Electric washing machines
An American engineer, Alva John Fisher, is generally considered to be the inventor of the first electric machine. But at least one patent was filed before his, for a model electric machine. However, the identity of the inventor remains unknown to this day. Wooden tanks were replaced by metal ones.
The Hurley Electric Laundry Equipment Company launched “Thor”, the first electric washing machine to go on the market using the Alva J. Fisher prototype (patented in 1910): the drum was powered by an electric motor. On the early models, this engine was not watertight and short-circuits occurred frequently: the machine was therefore potentially dangerous. In addition, the machine did not wring out the linen.
Joe Barlow and John Seeling founded Barlow & Seeling Manufacturing, later Speed Queen, today world leader in industrial laundry and laundromats, recognized for the amazing durability of its professional washing machines.
Barlow & Seeling Manufacturing improved the electric washing machine, making it safer and more efficient, and then began selling its own model.
Speed Queen introduced on the market the first multidirectional wringer.
Electric motors became waterproof and two-speed: slow for washing, faster for spinning. Put on show at the Paris Fair, this washing machine excited strong interest.
The first machine with spin function incorporated was born. Sales of electric washing machines soon reached 913000 units in the United States.
The first washing machines went on the French market: they had the spin function incorporated.
Working for the Bendix Aviation Corporation, American John Chamberlain invented a multifunctional machine which could wash, rinse and spin in a single cycle. A patent was filed the same year for this model, which is considered the first automatic washing machine.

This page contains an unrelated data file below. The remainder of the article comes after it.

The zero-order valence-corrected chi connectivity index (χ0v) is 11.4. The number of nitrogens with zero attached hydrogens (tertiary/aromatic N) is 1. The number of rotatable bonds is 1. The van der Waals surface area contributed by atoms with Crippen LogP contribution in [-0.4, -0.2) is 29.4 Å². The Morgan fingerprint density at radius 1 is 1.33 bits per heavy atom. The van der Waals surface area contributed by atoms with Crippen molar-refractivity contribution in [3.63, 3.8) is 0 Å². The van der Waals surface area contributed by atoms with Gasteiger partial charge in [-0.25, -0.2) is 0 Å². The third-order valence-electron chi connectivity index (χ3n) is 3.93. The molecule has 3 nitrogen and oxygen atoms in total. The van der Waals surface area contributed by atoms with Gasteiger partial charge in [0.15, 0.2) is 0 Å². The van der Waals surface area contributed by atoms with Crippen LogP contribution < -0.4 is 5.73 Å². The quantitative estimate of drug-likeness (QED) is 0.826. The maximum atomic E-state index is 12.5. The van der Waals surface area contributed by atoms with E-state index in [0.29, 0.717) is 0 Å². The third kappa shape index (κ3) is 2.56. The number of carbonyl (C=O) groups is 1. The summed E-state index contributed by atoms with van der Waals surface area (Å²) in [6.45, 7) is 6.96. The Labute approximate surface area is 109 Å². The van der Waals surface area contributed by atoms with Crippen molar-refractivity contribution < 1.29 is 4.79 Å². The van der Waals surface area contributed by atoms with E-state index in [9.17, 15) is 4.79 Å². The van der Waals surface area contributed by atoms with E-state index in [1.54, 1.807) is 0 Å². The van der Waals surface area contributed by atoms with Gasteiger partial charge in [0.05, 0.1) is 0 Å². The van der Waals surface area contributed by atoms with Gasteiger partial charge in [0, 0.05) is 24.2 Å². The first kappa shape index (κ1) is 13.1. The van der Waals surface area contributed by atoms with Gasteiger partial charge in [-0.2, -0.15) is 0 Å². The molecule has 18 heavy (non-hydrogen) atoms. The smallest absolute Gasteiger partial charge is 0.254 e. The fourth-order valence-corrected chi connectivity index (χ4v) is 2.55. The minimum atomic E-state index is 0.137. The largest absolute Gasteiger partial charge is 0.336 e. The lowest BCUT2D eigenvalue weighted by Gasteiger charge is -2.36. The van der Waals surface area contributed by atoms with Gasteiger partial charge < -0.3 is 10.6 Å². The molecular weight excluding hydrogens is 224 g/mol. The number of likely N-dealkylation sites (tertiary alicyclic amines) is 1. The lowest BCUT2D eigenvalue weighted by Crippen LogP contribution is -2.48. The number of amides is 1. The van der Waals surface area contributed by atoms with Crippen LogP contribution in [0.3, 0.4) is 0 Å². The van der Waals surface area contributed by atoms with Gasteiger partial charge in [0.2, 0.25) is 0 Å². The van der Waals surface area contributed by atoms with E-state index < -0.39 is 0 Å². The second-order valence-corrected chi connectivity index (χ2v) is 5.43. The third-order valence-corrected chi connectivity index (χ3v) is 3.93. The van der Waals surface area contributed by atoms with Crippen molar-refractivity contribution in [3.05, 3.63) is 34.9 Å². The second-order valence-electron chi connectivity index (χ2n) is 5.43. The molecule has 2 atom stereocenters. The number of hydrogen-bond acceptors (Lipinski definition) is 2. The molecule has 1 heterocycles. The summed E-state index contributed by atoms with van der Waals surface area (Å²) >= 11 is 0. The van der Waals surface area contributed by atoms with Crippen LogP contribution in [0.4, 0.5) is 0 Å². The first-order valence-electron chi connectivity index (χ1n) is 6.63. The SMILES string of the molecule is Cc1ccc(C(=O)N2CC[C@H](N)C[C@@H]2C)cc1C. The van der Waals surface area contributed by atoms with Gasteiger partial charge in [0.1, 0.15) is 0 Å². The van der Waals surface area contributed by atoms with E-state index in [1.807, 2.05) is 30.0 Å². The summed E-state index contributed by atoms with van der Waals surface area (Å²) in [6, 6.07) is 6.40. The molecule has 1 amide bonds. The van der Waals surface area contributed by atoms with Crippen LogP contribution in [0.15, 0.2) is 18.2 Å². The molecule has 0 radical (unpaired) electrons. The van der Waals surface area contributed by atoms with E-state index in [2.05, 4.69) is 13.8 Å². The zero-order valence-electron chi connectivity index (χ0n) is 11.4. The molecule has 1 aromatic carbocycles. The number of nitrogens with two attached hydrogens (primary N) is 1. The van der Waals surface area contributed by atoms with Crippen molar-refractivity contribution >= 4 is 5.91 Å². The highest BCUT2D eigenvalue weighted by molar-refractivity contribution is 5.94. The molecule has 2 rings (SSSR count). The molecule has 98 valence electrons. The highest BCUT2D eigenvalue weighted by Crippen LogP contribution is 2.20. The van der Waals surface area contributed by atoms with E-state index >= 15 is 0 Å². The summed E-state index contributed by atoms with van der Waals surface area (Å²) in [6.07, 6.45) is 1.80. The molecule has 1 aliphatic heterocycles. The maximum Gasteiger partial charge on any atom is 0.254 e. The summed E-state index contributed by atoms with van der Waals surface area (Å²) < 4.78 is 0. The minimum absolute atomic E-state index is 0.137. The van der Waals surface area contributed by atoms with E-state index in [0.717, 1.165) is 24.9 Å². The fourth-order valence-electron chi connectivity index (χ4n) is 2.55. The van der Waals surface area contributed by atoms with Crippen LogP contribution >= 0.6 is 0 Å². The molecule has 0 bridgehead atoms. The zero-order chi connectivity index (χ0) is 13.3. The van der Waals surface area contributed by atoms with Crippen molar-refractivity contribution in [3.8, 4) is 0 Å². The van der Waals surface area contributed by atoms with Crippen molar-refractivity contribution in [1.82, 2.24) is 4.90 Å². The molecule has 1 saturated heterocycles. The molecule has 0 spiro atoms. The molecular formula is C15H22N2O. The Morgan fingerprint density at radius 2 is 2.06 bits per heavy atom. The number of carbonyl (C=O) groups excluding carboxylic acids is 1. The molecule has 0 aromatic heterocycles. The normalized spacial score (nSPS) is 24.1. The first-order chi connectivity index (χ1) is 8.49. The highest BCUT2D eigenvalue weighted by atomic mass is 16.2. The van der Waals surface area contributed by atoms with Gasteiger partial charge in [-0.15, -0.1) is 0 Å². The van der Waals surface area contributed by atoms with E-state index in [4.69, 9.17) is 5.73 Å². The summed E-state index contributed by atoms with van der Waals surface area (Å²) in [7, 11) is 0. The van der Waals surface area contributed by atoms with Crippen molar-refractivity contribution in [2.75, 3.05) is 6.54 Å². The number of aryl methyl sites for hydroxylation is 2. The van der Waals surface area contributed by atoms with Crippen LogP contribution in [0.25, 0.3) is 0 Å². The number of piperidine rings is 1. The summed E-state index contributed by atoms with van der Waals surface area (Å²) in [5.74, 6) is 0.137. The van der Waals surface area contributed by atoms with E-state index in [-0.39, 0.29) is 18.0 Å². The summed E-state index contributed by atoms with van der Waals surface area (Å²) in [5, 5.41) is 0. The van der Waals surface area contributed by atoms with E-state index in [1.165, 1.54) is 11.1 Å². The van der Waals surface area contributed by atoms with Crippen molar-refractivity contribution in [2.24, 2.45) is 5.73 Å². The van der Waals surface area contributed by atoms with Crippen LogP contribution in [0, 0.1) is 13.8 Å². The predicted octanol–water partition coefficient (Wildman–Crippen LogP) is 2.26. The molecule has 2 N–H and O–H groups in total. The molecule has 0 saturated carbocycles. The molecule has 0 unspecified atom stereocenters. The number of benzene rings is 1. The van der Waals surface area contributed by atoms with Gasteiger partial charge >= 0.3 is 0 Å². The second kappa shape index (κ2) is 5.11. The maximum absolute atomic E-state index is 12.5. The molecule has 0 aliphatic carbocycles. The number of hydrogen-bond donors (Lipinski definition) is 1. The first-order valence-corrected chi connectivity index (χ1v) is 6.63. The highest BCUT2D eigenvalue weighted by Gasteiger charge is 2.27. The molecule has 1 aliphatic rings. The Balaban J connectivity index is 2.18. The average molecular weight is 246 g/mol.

Of the 25000 000 US homes connected to the electricity grid, 60% had an electric washing machine and most of these households also had an electric wringer.
To support the war effort, Speed Queen interrupted production of professional washing machines. The USA did, however, allow manufacturers to continue their research and development activities on machine automation.
The spread of the automatic washing machine
Automatic washing machines perform all washing operations without any manual intervention:
- A programmer starts up the machine
- A pressure switch and a solenoid valve cut off the water supply when the tank has filled up.
- A thermostat controls the temperature
- A timer controls the operating time.
But automatic washing machines, still an innovation in the early 50s, were expensive and, to begin with, were mostly restricted to laundromats. Very few households were able to afford them. Laundromats grew in number across all major US and European cities during the 50s and 60s.
Models continued to improve, integrating centrifugal force to wring the laundry and incorporating programed washing cycles (a washing program for each type of laundry; the wool cycle only arrived in 1997).
Different brands of washing machine began advertising their products. In 1967, 44% of French households had a washing machine. 10 years later, 74% of French households had one.
From the 80s onwards, machines contained miniaturized, electronic components (microprocessors, RAM …) and consumed less and less water and electricity, in an attempt to conserve the environment.
Washing machines today
Nowadays washing machines offer dozens of wash cycles and water levels, programmable before or during washing. Speed Queen professional washing machines – for industrial laundries (hotels, hospitals, communal residences …) and laundromats – are at the forefront in terms of performance.
These machines reduce daily consumption of water and energy, preserve the qualities of the laundry which they wash in record time thanks to G force spin speed.
Mechanical washing machines